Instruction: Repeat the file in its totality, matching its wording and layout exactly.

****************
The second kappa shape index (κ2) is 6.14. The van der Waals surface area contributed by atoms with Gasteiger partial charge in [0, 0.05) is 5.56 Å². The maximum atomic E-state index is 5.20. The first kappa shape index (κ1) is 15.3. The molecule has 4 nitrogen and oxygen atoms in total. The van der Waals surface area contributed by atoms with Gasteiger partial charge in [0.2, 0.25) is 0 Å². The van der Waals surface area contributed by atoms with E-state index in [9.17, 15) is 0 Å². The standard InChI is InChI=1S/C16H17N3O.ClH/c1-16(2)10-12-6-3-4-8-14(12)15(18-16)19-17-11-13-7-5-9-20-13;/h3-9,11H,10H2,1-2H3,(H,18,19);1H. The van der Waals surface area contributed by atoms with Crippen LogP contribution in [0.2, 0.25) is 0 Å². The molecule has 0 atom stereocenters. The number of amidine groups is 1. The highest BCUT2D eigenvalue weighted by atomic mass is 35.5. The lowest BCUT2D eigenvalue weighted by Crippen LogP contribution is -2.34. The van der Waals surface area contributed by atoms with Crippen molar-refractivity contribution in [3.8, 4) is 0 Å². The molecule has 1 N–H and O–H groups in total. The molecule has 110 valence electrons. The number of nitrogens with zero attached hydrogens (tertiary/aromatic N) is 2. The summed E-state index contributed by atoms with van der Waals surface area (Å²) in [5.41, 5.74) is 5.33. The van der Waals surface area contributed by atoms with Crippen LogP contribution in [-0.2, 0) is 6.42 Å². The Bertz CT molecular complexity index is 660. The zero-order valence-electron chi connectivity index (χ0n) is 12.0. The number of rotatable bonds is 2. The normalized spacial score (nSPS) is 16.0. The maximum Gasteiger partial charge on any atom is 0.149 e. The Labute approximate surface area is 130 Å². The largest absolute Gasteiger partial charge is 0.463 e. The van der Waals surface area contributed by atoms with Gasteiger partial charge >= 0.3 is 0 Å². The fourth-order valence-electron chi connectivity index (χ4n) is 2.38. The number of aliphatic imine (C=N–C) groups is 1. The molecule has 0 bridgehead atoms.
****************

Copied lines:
The second kappa shape index (κ2) is 6.14. The van der Waals surface area contributed by atoms with Gasteiger partial charge in [0, 0.05) is 5.56 Å². The maximum atomic E-state index is 5.20. The first kappa shape index (κ1) is 15.3. The molecule has 4 nitrogen and oxygen atoms in total. The van der Waals surface area contributed by atoms with Gasteiger partial charge in [0.2, 0.25) is 0 Å². The van der Waals surface area contributed by atoms with E-state index in [9.17, 15) is 0 Å². The standard InChI is InChI=1S/C16H17N3O.ClH/c1-16(2)10-12-6-3-4-8-14(12)15(18-16)19-17-11-13-7-5-9-20-13;/h3-9,11H,10H2,1-2H3,(H,18,19);1H. The van der Waals surface area contributed by atoms with Crippen LogP contribution in [0.2, 0.25) is 0 Å². The molecule has 0 atom stereocenters. The number of amidine groups is 1. The highest BCUT2D eigenvalue weighted by atomic mass is 35.5. The lowest BCUT2D eigenvalue weighted by Crippen LogP contribution is -2.34. The van der Waals surface area contributed by atoms with Crippen molar-refractivity contribution in [3.8, 4) is 0 Å². The molecule has 1 N–H and O–H groups in total. The molecule has 110 valence electrons. The number of nitrogens with zero attached hydrogens (tertiary/aromatic N) is 2. The summed E-state index contributed by atoms with van der Waals surface area (Å²) in [5.41, 5.74) is 5.33. The van der Waals surface area contributed by atoms with Crippen LogP contribution in [-0.2, 0) is 6.42 Å². The Bertz CT molecular complexity index is 660. The zero-order valence-electron chi connectivity index (χ0n) is 12.0. The number of rotatable bonds is 2. The normalized spacial score (nSPS) is 16.0. The maximum Gasteiger partial charge on any atom is 0.149 e. The Labute approximate surface area is 130 Å². The largest absolute Gasteiger partial charge is 0.463 e. The van der Waals surface area contributed by atoms with Gasteiger partial charge >= 0.3 is 0 Å². The fourth-order valence-electron chi connectivity index (χ4n) is 2.38. The number of aliphatic imine (C=N–C) groups is 1. The molecule has 0 bridgehead atoms.